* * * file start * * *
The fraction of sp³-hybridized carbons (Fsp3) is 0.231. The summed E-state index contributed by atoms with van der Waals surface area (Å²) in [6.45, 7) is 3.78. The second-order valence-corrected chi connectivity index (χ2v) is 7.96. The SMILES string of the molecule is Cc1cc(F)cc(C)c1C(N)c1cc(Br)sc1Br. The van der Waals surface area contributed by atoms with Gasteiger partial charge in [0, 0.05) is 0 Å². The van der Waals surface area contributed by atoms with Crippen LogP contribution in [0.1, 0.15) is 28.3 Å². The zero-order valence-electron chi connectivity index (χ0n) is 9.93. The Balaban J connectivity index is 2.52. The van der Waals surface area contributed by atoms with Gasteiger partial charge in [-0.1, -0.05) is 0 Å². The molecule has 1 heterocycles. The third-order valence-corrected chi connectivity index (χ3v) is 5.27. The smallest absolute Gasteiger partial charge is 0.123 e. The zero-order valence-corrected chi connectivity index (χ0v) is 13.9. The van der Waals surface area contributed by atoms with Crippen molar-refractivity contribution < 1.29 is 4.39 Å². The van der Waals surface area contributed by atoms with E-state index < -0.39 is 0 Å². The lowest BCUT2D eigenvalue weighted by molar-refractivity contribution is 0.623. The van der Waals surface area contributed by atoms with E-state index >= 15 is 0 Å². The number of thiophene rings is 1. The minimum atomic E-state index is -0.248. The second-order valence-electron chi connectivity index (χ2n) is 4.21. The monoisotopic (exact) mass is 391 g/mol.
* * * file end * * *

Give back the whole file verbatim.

The fraction of sp³-hybridized carbons (Fsp3) is 0.231. The summed E-state index contributed by atoms with van der Waals surface area (Å²) in [6.45, 7) is 3.78. The second-order valence-corrected chi connectivity index (χ2v) is 7.96. The SMILES string of the molecule is Cc1cc(F)cc(C)c1C(N)c1cc(Br)sc1Br. The van der Waals surface area contributed by atoms with Gasteiger partial charge in [0, 0.05) is 0 Å². The van der Waals surface area contributed by atoms with Crippen LogP contribution in [0.1, 0.15) is 28.3 Å². The zero-order valence-electron chi connectivity index (χ0n) is 9.93. The Balaban J connectivity index is 2.52. The van der Waals surface area contributed by atoms with Gasteiger partial charge in [-0.1, -0.05) is 0 Å². The molecule has 1 heterocycles. The third-order valence-corrected chi connectivity index (χ3v) is 5.27. The smallest absolute Gasteiger partial charge is 0.123 e. The zero-order valence-corrected chi connectivity index (χ0v) is 13.9. The van der Waals surface area contributed by atoms with Crippen molar-refractivity contribution < 1.29 is 4.39 Å². The van der Waals surface area contributed by atoms with E-state index < -0.39 is 0 Å². The lowest BCUT2D eigenvalue weighted by molar-refractivity contribution is 0.623. The van der Waals surface area contributed by atoms with E-state index >= 15 is 0 Å². The number of thiophene rings is 1. The minimum atomic E-state index is -0.248. The second-order valence-electron chi connectivity index (χ2n) is 4.21. The monoisotopic (exact) mass is 391 g/mol.